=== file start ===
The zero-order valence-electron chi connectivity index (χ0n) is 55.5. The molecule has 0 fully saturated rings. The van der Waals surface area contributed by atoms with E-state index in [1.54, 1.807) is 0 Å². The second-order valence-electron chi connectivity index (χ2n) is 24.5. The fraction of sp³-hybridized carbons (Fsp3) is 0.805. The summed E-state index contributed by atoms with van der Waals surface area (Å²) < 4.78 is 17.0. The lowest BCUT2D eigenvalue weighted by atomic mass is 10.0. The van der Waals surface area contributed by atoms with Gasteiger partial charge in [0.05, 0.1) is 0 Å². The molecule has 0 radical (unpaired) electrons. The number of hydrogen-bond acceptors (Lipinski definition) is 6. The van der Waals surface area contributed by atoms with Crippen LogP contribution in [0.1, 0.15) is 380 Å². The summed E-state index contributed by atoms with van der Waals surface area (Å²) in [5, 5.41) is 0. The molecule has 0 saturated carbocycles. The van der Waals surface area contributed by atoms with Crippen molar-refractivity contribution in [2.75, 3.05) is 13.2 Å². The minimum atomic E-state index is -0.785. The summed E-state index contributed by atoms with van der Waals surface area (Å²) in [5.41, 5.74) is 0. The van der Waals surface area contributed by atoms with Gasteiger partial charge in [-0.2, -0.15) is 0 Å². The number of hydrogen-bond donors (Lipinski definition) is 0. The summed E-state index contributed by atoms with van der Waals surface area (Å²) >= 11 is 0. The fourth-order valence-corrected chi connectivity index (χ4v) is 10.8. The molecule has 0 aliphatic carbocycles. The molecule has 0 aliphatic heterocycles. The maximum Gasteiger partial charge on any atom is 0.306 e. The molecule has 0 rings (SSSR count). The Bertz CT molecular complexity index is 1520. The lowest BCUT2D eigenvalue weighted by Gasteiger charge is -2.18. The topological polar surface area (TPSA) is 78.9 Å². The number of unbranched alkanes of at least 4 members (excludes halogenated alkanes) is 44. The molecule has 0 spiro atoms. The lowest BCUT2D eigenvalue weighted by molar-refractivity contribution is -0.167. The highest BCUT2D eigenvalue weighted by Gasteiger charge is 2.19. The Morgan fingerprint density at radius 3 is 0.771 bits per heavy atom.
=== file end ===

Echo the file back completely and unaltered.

The zero-order valence-electron chi connectivity index (χ0n) is 55.5. The molecule has 0 fully saturated rings. The van der Waals surface area contributed by atoms with E-state index in [1.54, 1.807) is 0 Å². The second-order valence-electron chi connectivity index (χ2n) is 24.5. The fraction of sp³-hybridized carbons (Fsp3) is 0.805. The summed E-state index contributed by atoms with van der Waals surface area (Å²) < 4.78 is 17.0. The lowest BCUT2D eigenvalue weighted by atomic mass is 10.0. The van der Waals surface area contributed by atoms with Gasteiger partial charge in [0.05, 0.1) is 0 Å². The molecule has 0 radical (unpaired) electrons. The number of hydrogen-bond acceptors (Lipinski definition) is 6. The van der Waals surface area contributed by atoms with Crippen LogP contribution in [0.1, 0.15) is 380 Å². The summed E-state index contributed by atoms with van der Waals surface area (Å²) in [5, 5.41) is 0. The molecule has 0 saturated carbocycles. The van der Waals surface area contributed by atoms with Crippen molar-refractivity contribution in [2.75, 3.05) is 13.2 Å². The minimum atomic E-state index is -0.785. The summed E-state index contributed by atoms with van der Waals surface area (Å²) in [5.41, 5.74) is 0. The van der Waals surface area contributed by atoms with Gasteiger partial charge in [-0.2, -0.15) is 0 Å². The number of hydrogen-bond donors (Lipinski definition) is 0. The summed E-state index contributed by atoms with van der Waals surface area (Å²) >= 11 is 0. The fourth-order valence-corrected chi connectivity index (χ4v) is 10.8. The molecule has 0 aliphatic carbocycles. The molecule has 0 aliphatic heterocycles. The maximum Gasteiger partial charge on any atom is 0.306 e. The molecule has 0 rings (SSSR count). The Bertz CT molecular complexity index is 1520. The lowest BCUT2D eigenvalue weighted by Gasteiger charge is -2.18. The topological polar surface area (TPSA) is 78.9 Å². The number of unbranched alkanes of at least 4 members (excludes halogenated alkanes) is 44. The molecule has 0 spiro atoms. The lowest BCUT2D eigenvalue weighted by molar-refractivity contribution is -0.167. The highest BCUT2D eigenvalue weighted by Gasteiger charge is 2.19. The Morgan fingerprint density at radius 3 is 0.771 bits per heavy atom.